In Major Decision, WHO Recommends Broad Rollout of World’s First Malaria Vaccine

In Major Decision, WHO Recommends Broad Rollout of World’s First Malaria Vaccine

By Helen Branswell, STAT

The World Health Organization, acting on the advice of its scientific advisers, announced Wednesday that it would recommend a broad rollout of a much-needed malaria vaccine, saying pilot testing had shown that it was safe and could be effectively deployed in remote and rural settings.

The decision, which was announced by WHO Director-General Tedros Adhanom Ghebreyesus, marks a landmark moment in the fight against malaria, for which no other vaccines exist. The disease killed roughly 400,000 people in 2019 — the most recent year for which statistics are available — mostly in sub-Saharan Africa. The biggest toll is on young children; an estimated 279,000 children under the age of 5 died from malaria in 2019.

“As some of you may know, I started my career as a malaria researcher, and I longed for the day that we would have an effective vaccine against this ancient and terrible disease,” Tedros said during a news conference from Geneva. “Today is that day, an historic day.”

He said he believed the vaccine — the first for a human parasite — would save tens of thousands of lives.

The vaccine, known as RTS,S and developed by GSK, is given in four doses. The complexity of delivering a four-dose regimen in low-resource settings had raised concerns about how useful the vaccine could be in the real world. For that reason, the WHO’s vaccine advisers previously recommended the vaccine be used first in a pilot program. That program began in 2019, with Ghana, Kenya, and Malawi deploying the vaccine.

All three countries gave the first three shots of the vaccine at monthly intervals starting at either 5 or 6 months of age, with the last given 18 months or so after the first — around a child’s second birthday. While the initial doses are given at the time other vaccines are administered, the last is not. It was feared that in remote and rural settings, parents might not bring their children back in for a final dose of the vaccine, limiting the vaccine’s usefulness.

Another fear was that parents might assume the vaccine, which only offers partial protection, was more potent than it actually is and as a result, might let down their guard on other malaria prevention measures such as having children sleep under a treated bed net.

Tedros said the pilot program confirmed that the vaccine can be effectively delivered through child health clinics and that community demand for the vaccine is strong. More than 800,000 children have already received the vaccine.

Matshidiso Moeti, the WHO regional director for Africa, said the vaccine “offers a glimmer of hope for the continent.”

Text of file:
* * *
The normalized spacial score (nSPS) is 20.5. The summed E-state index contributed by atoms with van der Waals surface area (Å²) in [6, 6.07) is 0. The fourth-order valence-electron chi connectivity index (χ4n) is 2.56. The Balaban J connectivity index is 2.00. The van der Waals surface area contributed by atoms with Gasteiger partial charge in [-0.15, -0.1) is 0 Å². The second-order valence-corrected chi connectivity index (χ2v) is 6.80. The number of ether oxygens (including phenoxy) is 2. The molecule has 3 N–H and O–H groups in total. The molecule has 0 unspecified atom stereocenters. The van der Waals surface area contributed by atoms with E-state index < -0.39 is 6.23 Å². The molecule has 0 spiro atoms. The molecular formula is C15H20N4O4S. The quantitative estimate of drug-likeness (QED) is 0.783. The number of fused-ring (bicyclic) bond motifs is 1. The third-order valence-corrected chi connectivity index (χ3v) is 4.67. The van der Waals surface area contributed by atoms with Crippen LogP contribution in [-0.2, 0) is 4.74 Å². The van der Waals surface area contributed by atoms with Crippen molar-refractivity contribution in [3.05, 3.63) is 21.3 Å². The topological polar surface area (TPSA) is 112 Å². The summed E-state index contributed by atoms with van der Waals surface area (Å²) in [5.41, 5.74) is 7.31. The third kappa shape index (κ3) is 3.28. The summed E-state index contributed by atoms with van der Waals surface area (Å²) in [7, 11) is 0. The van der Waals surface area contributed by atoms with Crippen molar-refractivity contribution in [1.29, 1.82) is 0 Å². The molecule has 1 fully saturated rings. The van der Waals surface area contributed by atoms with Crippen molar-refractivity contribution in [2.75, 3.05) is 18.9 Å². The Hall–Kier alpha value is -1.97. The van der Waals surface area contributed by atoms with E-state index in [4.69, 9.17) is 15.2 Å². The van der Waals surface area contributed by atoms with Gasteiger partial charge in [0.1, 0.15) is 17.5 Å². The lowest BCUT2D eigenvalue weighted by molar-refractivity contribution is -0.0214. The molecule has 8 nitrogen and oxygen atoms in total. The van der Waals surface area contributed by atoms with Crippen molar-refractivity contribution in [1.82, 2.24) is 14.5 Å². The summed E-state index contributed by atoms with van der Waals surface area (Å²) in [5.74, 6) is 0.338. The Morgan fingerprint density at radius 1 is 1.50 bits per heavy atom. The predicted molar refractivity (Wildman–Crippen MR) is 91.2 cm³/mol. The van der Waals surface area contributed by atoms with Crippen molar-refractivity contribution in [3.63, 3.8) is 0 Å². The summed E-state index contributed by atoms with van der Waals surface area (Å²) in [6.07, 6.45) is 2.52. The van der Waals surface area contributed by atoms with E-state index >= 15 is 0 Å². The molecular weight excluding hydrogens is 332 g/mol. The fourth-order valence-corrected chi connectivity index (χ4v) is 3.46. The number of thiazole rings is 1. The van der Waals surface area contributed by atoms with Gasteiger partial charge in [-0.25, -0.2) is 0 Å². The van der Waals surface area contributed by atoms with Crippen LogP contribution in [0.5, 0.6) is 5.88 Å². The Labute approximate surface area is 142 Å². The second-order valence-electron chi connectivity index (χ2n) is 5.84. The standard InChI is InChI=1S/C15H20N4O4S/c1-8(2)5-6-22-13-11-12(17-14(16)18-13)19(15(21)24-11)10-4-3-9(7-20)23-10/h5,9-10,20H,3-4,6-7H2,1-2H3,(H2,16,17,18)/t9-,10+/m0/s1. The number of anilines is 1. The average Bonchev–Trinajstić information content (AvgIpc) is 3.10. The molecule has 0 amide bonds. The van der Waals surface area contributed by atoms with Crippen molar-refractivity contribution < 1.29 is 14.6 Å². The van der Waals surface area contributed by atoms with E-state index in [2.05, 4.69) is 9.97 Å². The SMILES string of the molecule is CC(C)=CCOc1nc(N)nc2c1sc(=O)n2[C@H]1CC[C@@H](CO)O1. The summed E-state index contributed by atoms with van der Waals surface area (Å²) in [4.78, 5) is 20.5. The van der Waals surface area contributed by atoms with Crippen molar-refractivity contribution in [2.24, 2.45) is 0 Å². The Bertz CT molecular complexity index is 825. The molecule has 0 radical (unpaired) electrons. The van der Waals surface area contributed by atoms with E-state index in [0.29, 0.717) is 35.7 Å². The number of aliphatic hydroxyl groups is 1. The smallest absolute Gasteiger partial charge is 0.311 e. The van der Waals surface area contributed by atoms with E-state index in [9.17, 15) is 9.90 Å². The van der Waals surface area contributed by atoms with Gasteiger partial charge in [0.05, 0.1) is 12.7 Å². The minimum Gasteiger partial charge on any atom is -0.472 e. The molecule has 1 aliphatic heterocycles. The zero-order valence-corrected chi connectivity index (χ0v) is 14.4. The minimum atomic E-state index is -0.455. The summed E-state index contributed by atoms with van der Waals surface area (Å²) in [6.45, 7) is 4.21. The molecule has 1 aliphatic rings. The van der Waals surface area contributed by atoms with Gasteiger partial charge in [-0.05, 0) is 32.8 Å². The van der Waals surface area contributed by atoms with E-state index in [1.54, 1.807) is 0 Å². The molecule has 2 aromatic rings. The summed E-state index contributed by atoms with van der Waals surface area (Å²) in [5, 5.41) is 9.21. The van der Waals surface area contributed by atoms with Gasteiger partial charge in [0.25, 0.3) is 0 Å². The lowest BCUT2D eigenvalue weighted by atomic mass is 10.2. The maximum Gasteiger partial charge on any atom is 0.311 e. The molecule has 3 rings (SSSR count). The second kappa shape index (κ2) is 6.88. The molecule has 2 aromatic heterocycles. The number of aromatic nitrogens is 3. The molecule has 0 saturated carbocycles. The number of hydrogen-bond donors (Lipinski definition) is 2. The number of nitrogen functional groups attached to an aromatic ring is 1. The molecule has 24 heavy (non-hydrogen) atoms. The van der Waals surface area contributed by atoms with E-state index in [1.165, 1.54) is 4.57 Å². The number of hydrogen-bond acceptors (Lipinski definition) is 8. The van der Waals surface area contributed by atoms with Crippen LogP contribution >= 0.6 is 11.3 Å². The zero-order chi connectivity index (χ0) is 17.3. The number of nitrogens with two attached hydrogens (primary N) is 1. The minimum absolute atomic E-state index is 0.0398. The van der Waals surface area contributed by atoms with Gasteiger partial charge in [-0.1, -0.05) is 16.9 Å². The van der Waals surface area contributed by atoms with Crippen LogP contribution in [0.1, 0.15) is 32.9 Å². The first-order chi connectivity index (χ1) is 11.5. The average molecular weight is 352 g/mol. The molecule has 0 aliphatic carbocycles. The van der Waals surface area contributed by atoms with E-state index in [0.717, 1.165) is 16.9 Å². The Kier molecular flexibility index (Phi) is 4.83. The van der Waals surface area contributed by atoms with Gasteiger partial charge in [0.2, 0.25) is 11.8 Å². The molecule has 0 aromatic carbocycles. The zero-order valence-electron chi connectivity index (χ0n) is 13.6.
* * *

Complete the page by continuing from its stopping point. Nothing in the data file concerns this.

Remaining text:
The pilot programs also laid to rest some safety concerns about the vaccine that had arisen during the clinical trials for RTS,S, said Kate O’Brien, director of WHO’s department of immunization, vaccines, and biologicals.

Those studies raised questions about whether increased rates of meningitis, cerebral malaria, and an overall increase in deaths among girls were seen in children who had received the vaccines. The trials did not conclude that these concerns were real — the trial investigators felt the signals were due to chance, not causation. But having given the vaccine to more than 800,000 children, it is now clear there is no link, O’Brien said.

It will be up to member countries to carry out implementation of the rollout. And funding will need to be raised to help them do so, said Pedro Alonso, head of WHO’s global malaria program.

While the vaccine does not offer full protection against malaria — and indeed is not as effective as vaccines against many childhood diseases such as measles or rubella — even partial protection can have a big impact on the burden of malaria. WHO experts noted that children who live in countries where the parasite circulates can contract it multiple times a year.

Being repeatedly sick stunts children’s development, said Alejandro Cravioto, chairman of WHO’s Strategic Advisory Group of Experts on Immunization. The SAGE, as it is known, was one of the expert groups advising the WHO on the RTS,S decision.

Clinical trials of RTS,S suggested where used, the vaccine reduces the risk of contracting malaria by 40% and the risk of being admitted to hospital for severe malaria — a development that carries a high risk of death — by 30%. The pilot program confirmed that effectiveness in the field, said Pedro Alonso, director of WHO’s Global Malaria Program.

Dyann Wirth, who chairs WHO’s Malaria Policy Advisory Group said the world needs more and better malaria vaccines. But Wirth, an immunologist at Harvard’s T.H. Chan School of Public Health, said the decision to proceed with broad use of RTS,S could help spur development of next-generation vaccines.

Development of the vaccine took 30 years of work involving GSK and a network of African research centers with support from the Seattle-based nongovernmental global health agency PATH, as well as funding for late-stage development of the vaccine from the Bill and Melinda Gates Foundation.

“It has been a long road, and is extremely exciting to finally be able to say that RTS,S could soon be available – alongside other malaria interventions – to more children across Africa,” Ashley Birkett, head of malaria vaccine development for PATH, told STAT via email.

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